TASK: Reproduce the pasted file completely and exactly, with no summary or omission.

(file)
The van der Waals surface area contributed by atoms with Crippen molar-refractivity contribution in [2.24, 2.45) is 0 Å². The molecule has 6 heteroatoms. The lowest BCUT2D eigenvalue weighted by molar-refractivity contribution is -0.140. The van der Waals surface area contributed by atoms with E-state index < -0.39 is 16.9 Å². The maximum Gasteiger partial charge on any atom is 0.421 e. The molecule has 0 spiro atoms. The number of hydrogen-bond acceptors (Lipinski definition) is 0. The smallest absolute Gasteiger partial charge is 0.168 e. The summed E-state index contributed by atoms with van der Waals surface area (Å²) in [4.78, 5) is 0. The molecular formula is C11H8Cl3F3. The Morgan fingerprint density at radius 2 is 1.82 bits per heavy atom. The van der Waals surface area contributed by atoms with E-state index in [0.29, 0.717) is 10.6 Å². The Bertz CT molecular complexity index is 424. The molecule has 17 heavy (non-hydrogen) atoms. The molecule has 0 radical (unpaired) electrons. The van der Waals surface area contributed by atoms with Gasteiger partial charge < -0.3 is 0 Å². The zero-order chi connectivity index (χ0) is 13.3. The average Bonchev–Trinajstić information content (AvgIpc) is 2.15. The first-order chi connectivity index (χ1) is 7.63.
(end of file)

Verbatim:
The van der Waals surface area contributed by atoms with Crippen molar-refractivity contribution in [2.24, 2.45) is 0 Å². The molecule has 6 heteroatoms. The lowest BCUT2D eigenvalue weighted by molar-refractivity contribution is -0.140. The van der Waals surface area contributed by atoms with E-state index < -0.39 is 16.9 Å². The maximum Gasteiger partial charge on any atom is 0.421 e. The molecule has 0 spiro atoms. The number of hydrogen-bond acceptors (Lipinski definition) is 0. The smallest absolute Gasteiger partial charge is 0.168 e. The summed E-state index contributed by atoms with van der Waals surface area (Å²) in [4.78, 5) is 0. The molecular formula is C11H8Cl3F3. The Morgan fingerprint density at radius 2 is 1.82 bits per heavy atom. The van der Waals surface area contributed by atoms with E-state index in [0.29, 0.717) is 10.6 Å². The Bertz CT molecular complexity index is 424. The molecule has 17 heavy (non-hydrogen) atoms. The molecule has 0 radical (unpaired) electrons. The van der Waals surface area contributed by atoms with Gasteiger partial charge < -0.3 is 0 Å². The zero-order chi connectivity index (χ0) is 13.3. The average Bonchev–Trinajstić information content (AvgIpc) is 2.15. The first-order chi connectivity index (χ1) is 7.63.